The Best Films of the Decade: #34. Melancholia (2011)

| December 8, 2019
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In just 24 days, the decade will come to a close and so for movie lovers like me it is an opportunity to look over the decade of movies that are left behind. Over the next few weeks I am going to count down the best films of the past 10 years from #40 to #1. My choices are personal choices swayed by nothing but the love I have for this medium. These are all great movies. These films all achieved something great. All reached for something special. They are the best of the decade . . .

Image result for Melancholia

I’ve been saying for years that Lars Von Trier’s Melancholia is not a movie for normal people.  It’s a movie for film geeks – the kind of people that frequent film festivals and fawn over the glories of Chloe Zhao and Greta Gerwig.  Von Triers work is antithetical to anyone who subsists on a diet of Hollywood hot-plate specials.  This is a difficult film to digest.

Melancholia is a meditation about women who find themselves under difficult circumstances.  By that, it is told in two parts.  The first deals with a bride named Justine (Kirsten Dunst) who, on her wedding day, is wading in a pool of misery.  For on this day, she realizes the mistake of marrying into a family that doesn’t care about her and also on this day comes the news that a meteor is going to crash into the Earth.  No literally, a meteor will consume the Earth.

The second half deals with Justine’s sister Claire (Charlotte Gainsbourgh) and takes place long after disastrous wedding reception.  Claire is clearly less equipped to handle the tragedy then Justine.  This second story is more direct, dealing squarely with four characters (Justine, Claire, John and their son Leo) and the coming collision. This half essentially tells us everything we need to know and even ties up some questions that we had at the end of the first half.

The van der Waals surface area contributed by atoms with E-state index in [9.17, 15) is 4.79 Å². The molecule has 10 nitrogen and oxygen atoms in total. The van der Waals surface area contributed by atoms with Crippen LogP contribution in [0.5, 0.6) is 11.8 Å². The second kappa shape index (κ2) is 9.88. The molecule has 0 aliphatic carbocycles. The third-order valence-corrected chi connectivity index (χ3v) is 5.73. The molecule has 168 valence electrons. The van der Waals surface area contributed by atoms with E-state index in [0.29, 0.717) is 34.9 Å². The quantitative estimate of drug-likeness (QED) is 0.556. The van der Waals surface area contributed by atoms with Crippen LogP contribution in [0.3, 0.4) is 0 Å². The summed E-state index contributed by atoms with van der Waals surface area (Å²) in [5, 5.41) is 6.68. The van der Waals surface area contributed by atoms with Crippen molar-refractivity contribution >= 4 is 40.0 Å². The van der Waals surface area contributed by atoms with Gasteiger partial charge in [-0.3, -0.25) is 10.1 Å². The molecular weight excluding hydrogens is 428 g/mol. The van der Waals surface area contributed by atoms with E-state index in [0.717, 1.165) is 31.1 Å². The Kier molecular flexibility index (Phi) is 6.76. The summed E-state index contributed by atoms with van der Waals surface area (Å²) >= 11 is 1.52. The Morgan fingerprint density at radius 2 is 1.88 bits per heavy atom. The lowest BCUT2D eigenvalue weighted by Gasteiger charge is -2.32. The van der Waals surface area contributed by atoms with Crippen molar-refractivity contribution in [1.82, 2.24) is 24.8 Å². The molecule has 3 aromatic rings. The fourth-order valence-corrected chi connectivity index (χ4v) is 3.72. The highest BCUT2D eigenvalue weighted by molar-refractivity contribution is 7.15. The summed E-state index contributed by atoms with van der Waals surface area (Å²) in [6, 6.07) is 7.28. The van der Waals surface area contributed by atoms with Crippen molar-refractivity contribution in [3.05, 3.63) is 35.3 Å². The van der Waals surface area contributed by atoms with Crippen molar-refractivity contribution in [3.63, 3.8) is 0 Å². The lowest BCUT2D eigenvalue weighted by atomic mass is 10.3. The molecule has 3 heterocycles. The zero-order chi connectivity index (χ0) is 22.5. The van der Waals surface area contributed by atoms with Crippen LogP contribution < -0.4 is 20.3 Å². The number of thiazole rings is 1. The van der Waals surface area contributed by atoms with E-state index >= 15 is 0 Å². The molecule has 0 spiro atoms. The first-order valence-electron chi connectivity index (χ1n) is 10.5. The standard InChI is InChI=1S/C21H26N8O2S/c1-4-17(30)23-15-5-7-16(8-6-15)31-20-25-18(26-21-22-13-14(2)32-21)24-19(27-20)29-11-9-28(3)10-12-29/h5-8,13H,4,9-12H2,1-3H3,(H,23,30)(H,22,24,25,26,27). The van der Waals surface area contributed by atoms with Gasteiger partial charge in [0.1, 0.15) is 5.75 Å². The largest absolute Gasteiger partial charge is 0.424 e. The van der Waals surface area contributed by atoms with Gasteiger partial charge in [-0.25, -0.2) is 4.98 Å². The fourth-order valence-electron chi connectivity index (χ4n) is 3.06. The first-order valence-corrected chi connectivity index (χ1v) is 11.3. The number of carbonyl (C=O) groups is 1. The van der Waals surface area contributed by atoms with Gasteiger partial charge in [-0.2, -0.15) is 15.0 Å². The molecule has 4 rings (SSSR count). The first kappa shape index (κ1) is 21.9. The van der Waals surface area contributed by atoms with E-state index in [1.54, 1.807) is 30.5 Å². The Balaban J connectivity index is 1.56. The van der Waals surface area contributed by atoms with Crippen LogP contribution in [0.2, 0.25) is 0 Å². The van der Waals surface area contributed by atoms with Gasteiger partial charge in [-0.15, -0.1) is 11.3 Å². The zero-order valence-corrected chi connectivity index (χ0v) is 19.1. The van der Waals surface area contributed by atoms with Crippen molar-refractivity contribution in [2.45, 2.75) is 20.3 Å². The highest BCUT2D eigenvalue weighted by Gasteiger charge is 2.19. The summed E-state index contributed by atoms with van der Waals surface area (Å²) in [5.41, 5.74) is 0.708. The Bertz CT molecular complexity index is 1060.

Melancholia is special because it approaches death in a very particular way.  By the time the calamity happens, Justine has seen it coming for a long time and knows that there is no point panicking and running in circles.  As the two planets inch closer to their collision, there’s a peace in her eyes.  Consider how rare this is.  So many movies approach death either from the bloody and ugly side of murder or suicide but rarely does a movie consider the feelings of the people who know it is coming.  That’s the journey of this film.  It’s about the approach of death and not the result or the hereafter.  It is a difficult concept to digest but one that is unusual and strangely comforting.

About the Author:

Jerry Roberts is a film critic and operator of two websites, Armchair Cinema and Armchair Oscars.
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